Coming from HOMO SAPIENS
=The Spread of Modern Humans= There are two theories accounting for the dispersal of modern Homo sapiens: The '''Multi-regional''' hypotheses suggests that erectus, who left Africa some 2 million years ago, evolved simultaneously into anatomically modern humans. This theory suggests that the Neanderthals, Denisovans and heidelbergensis were all simply regional variants of the same species that evolved into modern ''Homo sapiens'' The '''Out of Africa''' hypothesis suggests that anatomically modern humans originated in Africa and begun to emigrate somewhere between 120,000 - 60,000 years ago. It suggests that when modern humans spread globally they replaced the other hominin groups. Genetic evidence over the last decade has provided greater support for this theory and it is more widely accepted than the multi-regional hypothesis. Current evidence suggests anatomically modern ''H sapiens'' left Africa as early as 120,000 years ago, and by 50,000 years ago had reached Australia. Evidence suggests there may have only been a single exodus from Africa and that only a few hundred people were involved. Between 40,000 and 12,000 years ago, humans moved north into Europe. However, their range was limited by an ice sheet that extended into the northern part of continental Europe. The colder temperatures at this time also meant sea levels were much lower and America and Asia were connected by a land bridge, eventually allowing people access into America. Humans initially followed the coastline and rivers, probably because they were easier to navigate than the densely forested mainland and fishing may have offered a stable food source. [image:http://i.imgur.com/njMxUOk.png?1] Interestingly, there is a stretch of water between South-East Asia and Australia that is separated by a stretch of deep water that could have only been crossed by some kind of boat or raft. It is here that we find the Flores island where , ''Homo floresiensis'' survived undisturbed by modern humans until as recently as 12,000 years ago.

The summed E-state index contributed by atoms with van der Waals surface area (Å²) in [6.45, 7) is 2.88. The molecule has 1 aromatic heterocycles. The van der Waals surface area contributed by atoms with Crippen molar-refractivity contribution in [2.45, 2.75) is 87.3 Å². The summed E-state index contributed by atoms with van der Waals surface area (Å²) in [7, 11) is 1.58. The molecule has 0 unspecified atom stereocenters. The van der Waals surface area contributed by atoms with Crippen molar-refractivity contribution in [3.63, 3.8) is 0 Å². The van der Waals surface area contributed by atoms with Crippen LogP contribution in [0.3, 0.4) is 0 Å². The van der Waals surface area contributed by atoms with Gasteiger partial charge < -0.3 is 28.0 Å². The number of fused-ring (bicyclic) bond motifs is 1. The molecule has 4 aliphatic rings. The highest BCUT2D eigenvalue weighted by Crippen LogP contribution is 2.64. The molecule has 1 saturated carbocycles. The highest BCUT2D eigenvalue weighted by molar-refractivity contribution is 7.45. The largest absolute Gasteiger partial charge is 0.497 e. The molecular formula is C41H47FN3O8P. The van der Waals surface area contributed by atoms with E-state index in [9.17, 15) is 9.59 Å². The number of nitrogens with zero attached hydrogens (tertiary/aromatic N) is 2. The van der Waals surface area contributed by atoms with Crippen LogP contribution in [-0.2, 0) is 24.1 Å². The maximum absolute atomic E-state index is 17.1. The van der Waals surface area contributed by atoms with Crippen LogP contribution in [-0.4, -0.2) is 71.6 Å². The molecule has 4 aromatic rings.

Credit: Ben Himme